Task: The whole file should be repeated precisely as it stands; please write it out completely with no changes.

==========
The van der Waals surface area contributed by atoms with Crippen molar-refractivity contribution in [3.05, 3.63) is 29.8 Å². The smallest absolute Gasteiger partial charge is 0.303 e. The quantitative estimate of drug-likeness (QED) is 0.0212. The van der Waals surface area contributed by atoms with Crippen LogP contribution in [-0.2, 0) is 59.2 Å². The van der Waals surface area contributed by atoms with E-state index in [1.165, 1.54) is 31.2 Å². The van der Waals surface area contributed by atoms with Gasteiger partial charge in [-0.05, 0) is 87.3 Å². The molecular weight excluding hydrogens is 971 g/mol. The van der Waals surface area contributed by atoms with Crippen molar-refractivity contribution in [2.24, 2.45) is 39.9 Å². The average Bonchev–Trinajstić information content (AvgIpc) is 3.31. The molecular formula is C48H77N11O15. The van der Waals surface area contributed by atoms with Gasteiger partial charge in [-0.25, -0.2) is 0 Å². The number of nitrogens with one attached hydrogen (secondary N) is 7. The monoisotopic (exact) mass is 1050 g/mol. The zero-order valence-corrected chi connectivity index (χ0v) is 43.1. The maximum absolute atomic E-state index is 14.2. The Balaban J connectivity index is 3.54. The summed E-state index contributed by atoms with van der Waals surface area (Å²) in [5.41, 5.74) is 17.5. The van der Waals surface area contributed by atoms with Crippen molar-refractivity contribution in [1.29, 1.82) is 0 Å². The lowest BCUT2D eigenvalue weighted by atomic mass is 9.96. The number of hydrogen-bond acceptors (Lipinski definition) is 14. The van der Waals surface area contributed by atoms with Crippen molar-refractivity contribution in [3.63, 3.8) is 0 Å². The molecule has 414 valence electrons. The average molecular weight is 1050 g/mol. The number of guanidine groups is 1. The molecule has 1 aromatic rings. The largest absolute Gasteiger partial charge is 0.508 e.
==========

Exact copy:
The van der Waals surface area contributed by atoms with Crippen molar-refractivity contribution in [3.05, 3.63) is 29.8 Å². The smallest absolute Gasteiger partial charge is 0.303 e. The quantitative estimate of drug-likeness (QED) is 0.0212. The van der Waals surface area contributed by atoms with Crippen LogP contribution in [-0.2, 0) is 59.2 Å². The van der Waals surface area contributed by atoms with E-state index in [1.165, 1.54) is 31.2 Å². The van der Waals surface area contributed by atoms with Gasteiger partial charge in [-0.05, 0) is 87.3 Å². The molecular weight excluding hydrogens is 971 g/mol. The van der Waals surface area contributed by atoms with Crippen molar-refractivity contribution in [2.24, 2.45) is 39.9 Å². The average Bonchev–Trinajstić information content (AvgIpc) is 3.31. The molecular formula is C48H77N11O15. The van der Waals surface area contributed by atoms with Gasteiger partial charge in [-0.25, -0.2) is 0 Å². The number of nitrogens with one attached hydrogen (secondary N) is 7. The monoisotopic (exact) mass is 1050 g/mol. The zero-order valence-corrected chi connectivity index (χ0v) is 43.1. The maximum absolute atomic E-state index is 14.2. The Balaban J connectivity index is 3.54. The summed E-state index contributed by atoms with van der Waals surface area (Å²) in [5.41, 5.74) is 17.5. The van der Waals surface area contributed by atoms with Crippen molar-refractivity contribution in [1.29, 1.82) is 0 Å². The lowest BCUT2D eigenvalue weighted by atomic mass is 9.96. The number of hydrogen-bond acceptors (Lipinski definition) is 14. The van der Waals surface area contributed by atoms with Crippen molar-refractivity contribution in [3.63, 3.8) is 0 Å². The molecule has 414 valence electrons. The average molecular weight is 1050 g/mol. The number of guanidine groups is 1. The molecule has 1 aromatic rings. The largest absolute Gasteiger partial charge is 0.508 e.